How Glitch’s creator kept pulling successes from his online game failures


NPR recently did an interview with Slack and Flickr creator Stewart Butterfield as part of its series on innovators and entrepreneurs. Butterfield’s drive to create forged a vision for a utopian “Burning Man” online game. He would try not once, but twice, to do this: First with Game Neverending in the early 2000s, and later on with the quirky sandbox MMORPG Glitch. But out of both of those failures, successful products came out of them, the first being Flickr and the second Slack.

“The interesting thing about Glitch was while it wasn’t successful as a business,” Butterfield said, “we were extraordinarily productive. And there was this system for internal communication that we had developed that — we didn’t think about as a thing. Like, it didn’t have a name. We never talked about it. It was just how we happened to communicate.”

While some players may dearly miss Glitch these days, it’s heartening to know that it had an impactful legacy upon the tech world. Slack is now worth $5 billion and is used worldwide — including as Massively OP’s virtual office, where Glitch game icons (like the crab!) are still in use. It’s a really cool listen, especially if you are unaware how Glitch came to be and why that whole title eventually was shuttered and its art assets handed over to the community.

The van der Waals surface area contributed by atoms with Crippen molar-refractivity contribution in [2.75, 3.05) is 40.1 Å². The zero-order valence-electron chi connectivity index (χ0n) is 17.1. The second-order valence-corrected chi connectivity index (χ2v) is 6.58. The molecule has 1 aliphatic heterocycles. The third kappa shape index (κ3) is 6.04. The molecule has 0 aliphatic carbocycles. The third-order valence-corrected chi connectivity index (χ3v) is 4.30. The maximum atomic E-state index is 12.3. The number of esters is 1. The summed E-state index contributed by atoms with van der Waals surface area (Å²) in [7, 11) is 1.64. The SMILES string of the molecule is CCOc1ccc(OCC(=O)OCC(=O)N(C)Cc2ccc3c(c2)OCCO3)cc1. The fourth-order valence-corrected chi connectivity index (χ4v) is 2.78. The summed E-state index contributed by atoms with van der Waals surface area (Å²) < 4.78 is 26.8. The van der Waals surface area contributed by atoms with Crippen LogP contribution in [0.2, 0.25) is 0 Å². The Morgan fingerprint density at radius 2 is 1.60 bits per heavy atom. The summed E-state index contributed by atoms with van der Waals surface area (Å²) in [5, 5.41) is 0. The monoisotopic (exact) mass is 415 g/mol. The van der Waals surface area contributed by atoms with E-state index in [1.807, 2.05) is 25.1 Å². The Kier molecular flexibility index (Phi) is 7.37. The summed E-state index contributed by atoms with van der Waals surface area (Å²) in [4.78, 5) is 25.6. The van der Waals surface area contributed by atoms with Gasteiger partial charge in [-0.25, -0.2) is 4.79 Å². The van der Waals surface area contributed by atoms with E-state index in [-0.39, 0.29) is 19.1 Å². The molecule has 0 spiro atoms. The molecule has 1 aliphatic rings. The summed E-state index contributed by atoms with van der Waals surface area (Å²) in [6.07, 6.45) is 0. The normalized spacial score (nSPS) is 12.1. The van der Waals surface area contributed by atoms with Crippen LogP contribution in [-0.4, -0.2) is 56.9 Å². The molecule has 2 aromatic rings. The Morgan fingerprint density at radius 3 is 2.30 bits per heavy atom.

Source: NPR. Thanks Daniel!
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Glitch wasn’t ever even fully launched. It’s sad that it was shut down because of one man’s doubts.

Yes, he did a good thing making sure he found everybody jobs. He is a fairly decent guy and all, but I still feel Glitch could have become something really great. Sure it’s true it probably needed an entire engine change and maybe my thoughts are because I’m looking at how gaming is today instead of back when they made this.

Today it would be on mobile (and cross-platform) using Unity most likely and do fairly amazing.

The cobbled together fan projects probably won’t do nearly as well, but the main game with the full company that first developed it still behind it pushing more content and updates would do extremely well today on mobile, and since it would be Unity it would be easy to also have a PC version along for the ride.


Indeed inspiring! ^^